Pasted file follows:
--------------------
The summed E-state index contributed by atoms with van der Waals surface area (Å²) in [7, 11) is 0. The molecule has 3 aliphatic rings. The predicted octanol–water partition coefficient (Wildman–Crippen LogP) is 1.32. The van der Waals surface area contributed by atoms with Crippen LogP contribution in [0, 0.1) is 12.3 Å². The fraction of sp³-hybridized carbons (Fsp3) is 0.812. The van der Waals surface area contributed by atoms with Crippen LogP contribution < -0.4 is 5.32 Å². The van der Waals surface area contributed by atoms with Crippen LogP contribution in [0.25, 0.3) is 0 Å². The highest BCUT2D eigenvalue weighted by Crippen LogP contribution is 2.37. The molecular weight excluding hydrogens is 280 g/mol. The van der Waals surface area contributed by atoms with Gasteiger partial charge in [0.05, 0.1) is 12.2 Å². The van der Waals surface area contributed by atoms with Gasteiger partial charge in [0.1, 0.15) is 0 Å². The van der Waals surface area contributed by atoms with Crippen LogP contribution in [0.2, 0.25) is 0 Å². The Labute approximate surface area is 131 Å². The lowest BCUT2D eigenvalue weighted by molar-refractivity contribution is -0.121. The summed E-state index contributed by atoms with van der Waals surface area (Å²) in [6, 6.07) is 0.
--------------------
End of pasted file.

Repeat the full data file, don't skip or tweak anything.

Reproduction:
The summed E-state index contributed by atoms with van der Waals surface area (Å²) in [7, 11) is 0. The molecule has 3 aliphatic rings. The predicted octanol–water partition coefficient (Wildman–Crippen LogP) is 1.32. The van der Waals surface area contributed by atoms with Crippen LogP contribution in [0, 0.1) is 12.3 Å². The fraction of sp³-hybridized carbons (Fsp3) is 0.812. The van der Waals surface area contributed by atoms with Crippen LogP contribution < -0.4 is 5.32 Å². The van der Waals surface area contributed by atoms with Crippen LogP contribution in [0.25, 0.3) is 0 Å². The highest BCUT2D eigenvalue weighted by Crippen LogP contribution is 2.37. The molecular weight excluding hydrogens is 280 g/mol. The van der Waals surface area contributed by atoms with Gasteiger partial charge in [0.05, 0.1) is 12.2 Å². The van der Waals surface area contributed by atoms with Gasteiger partial charge in [0.1, 0.15) is 0 Å². The van der Waals surface area contributed by atoms with Crippen LogP contribution in [0.2, 0.25) is 0 Å². The Labute approximate surface area is 131 Å². The lowest BCUT2D eigenvalue weighted by molar-refractivity contribution is -0.121. The summed E-state index contributed by atoms with van der Waals surface area (Å²) in [6, 6.07) is 0.